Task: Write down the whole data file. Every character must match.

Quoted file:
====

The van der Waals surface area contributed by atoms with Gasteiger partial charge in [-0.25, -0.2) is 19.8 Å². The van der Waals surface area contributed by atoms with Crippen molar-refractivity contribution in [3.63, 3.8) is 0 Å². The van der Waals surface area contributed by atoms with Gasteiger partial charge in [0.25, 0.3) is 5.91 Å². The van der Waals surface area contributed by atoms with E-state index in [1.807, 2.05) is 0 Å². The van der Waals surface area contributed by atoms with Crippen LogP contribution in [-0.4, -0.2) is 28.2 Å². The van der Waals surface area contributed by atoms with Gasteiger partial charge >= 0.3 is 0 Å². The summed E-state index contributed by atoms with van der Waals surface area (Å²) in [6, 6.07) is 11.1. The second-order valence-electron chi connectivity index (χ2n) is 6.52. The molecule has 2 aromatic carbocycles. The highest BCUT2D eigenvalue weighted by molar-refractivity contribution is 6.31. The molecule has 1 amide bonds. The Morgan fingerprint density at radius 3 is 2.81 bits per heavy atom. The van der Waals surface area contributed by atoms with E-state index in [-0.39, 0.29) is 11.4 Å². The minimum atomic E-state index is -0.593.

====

The van der Waals surface area contributed by atoms with Gasteiger partial charge in [-0.25, -0.2) is 19.8 Å². The van der Waals surface area contributed by atoms with Crippen molar-refractivity contribution in [3.63, 3.8) is 0 Å². The van der Waals surface area contributed by atoms with Gasteiger partial charge in [0.25, 0.3) is 5.91 Å². The van der Waals surface area contributed by atoms with E-state index in [1.807, 2.05) is 0 Å². The van der Waals surface area contributed by atoms with Crippen LogP contribution in [-0.4, -0.2) is 28.2 Å². The van der Waals surface area contributed by atoms with Gasteiger partial charge >= 0.3 is 0 Å². The summed E-state index contributed by atoms with van der Waals surface area (Å²) in [6, 6.07) is 11.1. The second-order valence-electron chi connectivity index (χ2n) is 6.52. The molecule has 2 aromatic carbocycles. The highest BCUT2D eigenvalue weighted by molar-refractivity contribution is 6.31. The molecule has 1 amide bonds. The Morgan fingerprint density at radius 3 is 2.81 bits per heavy atom. The van der Waals surface area contributed by atoms with E-state index in [-0.39, 0.29) is 11.4 Å². The minimum atomic E-state index is -0.593.